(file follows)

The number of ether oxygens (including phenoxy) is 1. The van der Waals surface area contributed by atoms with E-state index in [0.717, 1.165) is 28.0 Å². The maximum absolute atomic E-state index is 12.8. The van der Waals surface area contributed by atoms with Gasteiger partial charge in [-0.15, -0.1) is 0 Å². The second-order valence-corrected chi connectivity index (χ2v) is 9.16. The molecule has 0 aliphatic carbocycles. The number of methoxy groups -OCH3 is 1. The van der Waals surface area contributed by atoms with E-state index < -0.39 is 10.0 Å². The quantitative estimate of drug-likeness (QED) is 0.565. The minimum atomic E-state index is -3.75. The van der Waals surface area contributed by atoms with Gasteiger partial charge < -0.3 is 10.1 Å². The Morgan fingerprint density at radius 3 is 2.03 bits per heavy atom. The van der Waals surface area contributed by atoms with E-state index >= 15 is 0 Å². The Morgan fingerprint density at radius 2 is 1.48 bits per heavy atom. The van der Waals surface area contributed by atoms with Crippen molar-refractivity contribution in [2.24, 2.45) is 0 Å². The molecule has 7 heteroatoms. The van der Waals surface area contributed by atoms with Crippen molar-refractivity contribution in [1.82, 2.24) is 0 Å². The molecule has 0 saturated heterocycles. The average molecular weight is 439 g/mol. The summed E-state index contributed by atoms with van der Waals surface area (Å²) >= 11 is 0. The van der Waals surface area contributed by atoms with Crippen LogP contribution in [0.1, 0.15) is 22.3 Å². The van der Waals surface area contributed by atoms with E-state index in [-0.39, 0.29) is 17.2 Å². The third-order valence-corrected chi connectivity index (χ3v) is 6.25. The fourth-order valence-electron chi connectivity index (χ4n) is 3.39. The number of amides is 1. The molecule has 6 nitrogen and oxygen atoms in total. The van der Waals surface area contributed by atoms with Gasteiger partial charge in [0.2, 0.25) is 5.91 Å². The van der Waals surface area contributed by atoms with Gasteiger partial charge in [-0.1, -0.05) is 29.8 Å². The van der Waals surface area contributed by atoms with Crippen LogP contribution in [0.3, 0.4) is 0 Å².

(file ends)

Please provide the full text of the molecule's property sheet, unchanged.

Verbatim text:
The number of ether oxygens (including phenoxy) is 1. The van der Waals surface area contributed by atoms with E-state index in [0.717, 1.165) is 28.0 Å². The maximum absolute atomic E-state index is 12.8. The van der Waals surface area contributed by atoms with Gasteiger partial charge in [-0.15, -0.1) is 0 Å². The second-order valence-corrected chi connectivity index (χ2v) is 9.16. The molecule has 0 aliphatic carbocycles. The number of methoxy groups -OCH3 is 1. The van der Waals surface area contributed by atoms with E-state index < -0.39 is 10.0 Å². The quantitative estimate of drug-likeness (QED) is 0.565. The minimum atomic E-state index is -3.75. The van der Waals surface area contributed by atoms with Gasteiger partial charge < -0.3 is 10.1 Å². The Morgan fingerprint density at radius 3 is 2.03 bits per heavy atom. The van der Waals surface area contributed by atoms with E-state index >= 15 is 0 Å². The Morgan fingerprint density at radius 2 is 1.48 bits per heavy atom. The van der Waals surface area contributed by atoms with Crippen molar-refractivity contribution in [2.24, 2.45) is 0 Å². The molecule has 7 heteroatoms. The van der Waals surface area contributed by atoms with Crippen molar-refractivity contribution in [1.82, 2.24) is 0 Å². The molecule has 0 saturated heterocycles. The average molecular weight is 439 g/mol. The summed E-state index contributed by atoms with van der Waals surface area (Å²) >= 11 is 0. The van der Waals surface area contributed by atoms with Crippen LogP contribution in [0.1, 0.15) is 22.3 Å². The van der Waals surface area contributed by atoms with E-state index in [-0.39, 0.29) is 17.2 Å². The third-order valence-corrected chi connectivity index (χ3v) is 6.25. The fourth-order valence-electron chi connectivity index (χ4n) is 3.39. The number of amides is 1. The molecule has 6 nitrogen and oxygen atoms in total. The van der Waals surface area contributed by atoms with Gasteiger partial charge in [0.2, 0.25) is 5.91 Å². The van der Waals surface area contributed by atoms with Gasteiger partial charge in [-0.1, -0.05) is 29.8 Å². The van der Waals surface area contributed by atoms with Crippen LogP contribution in [0.3, 0.4) is 0 Å².